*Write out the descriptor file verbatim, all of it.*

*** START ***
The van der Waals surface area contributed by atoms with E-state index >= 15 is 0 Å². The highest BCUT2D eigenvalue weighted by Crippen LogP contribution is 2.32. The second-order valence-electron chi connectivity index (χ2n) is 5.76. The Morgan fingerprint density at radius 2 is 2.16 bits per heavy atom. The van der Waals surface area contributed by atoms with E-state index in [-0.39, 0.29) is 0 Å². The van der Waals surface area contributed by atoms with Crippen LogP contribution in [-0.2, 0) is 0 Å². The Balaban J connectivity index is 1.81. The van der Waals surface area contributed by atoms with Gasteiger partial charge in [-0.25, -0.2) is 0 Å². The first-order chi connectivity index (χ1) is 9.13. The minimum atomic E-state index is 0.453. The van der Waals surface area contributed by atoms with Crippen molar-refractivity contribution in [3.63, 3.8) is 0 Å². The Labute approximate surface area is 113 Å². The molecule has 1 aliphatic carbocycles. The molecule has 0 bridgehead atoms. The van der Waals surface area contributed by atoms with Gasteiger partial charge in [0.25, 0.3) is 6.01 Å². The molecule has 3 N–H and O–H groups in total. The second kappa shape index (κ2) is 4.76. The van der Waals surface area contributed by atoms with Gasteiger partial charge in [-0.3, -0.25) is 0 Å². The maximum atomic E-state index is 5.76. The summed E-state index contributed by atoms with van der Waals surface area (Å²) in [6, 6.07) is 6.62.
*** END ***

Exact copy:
The van der Waals surface area contributed by atoms with E-state index >= 15 is 0 Å². The highest BCUT2D eigenvalue weighted by Crippen LogP contribution is 2.32. The second-order valence-electron chi connectivity index (χ2n) is 5.76. The Morgan fingerprint density at radius 2 is 2.16 bits per heavy atom. The van der Waals surface area contributed by atoms with E-state index in [-0.39, 0.29) is 0 Å². The van der Waals surface area contributed by atoms with Crippen LogP contribution in [-0.2, 0) is 0 Å². The Balaban J connectivity index is 1.81. The van der Waals surface area contributed by atoms with Gasteiger partial charge in [-0.25, -0.2) is 0 Å². The first-order chi connectivity index (χ1) is 9.13. The minimum atomic E-state index is 0.453. The van der Waals surface area contributed by atoms with Crippen molar-refractivity contribution in [3.63, 3.8) is 0 Å². The Labute approximate surface area is 113 Å². The molecule has 1 aliphatic carbocycles. The molecule has 0 bridgehead atoms. The van der Waals surface area contributed by atoms with Gasteiger partial charge in [0.25, 0.3) is 6.01 Å². The molecule has 3 N–H and O–H groups in total. The second kappa shape index (κ2) is 4.76. The van der Waals surface area contributed by atoms with Gasteiger partial charge in [-0.3, -0.25) is 0 Å². The maximum atomic E-state index is 5.76. The summed E-state index contributed by atoms with van der Waals surface area (Å²) in [6, 6.07) is 6.62.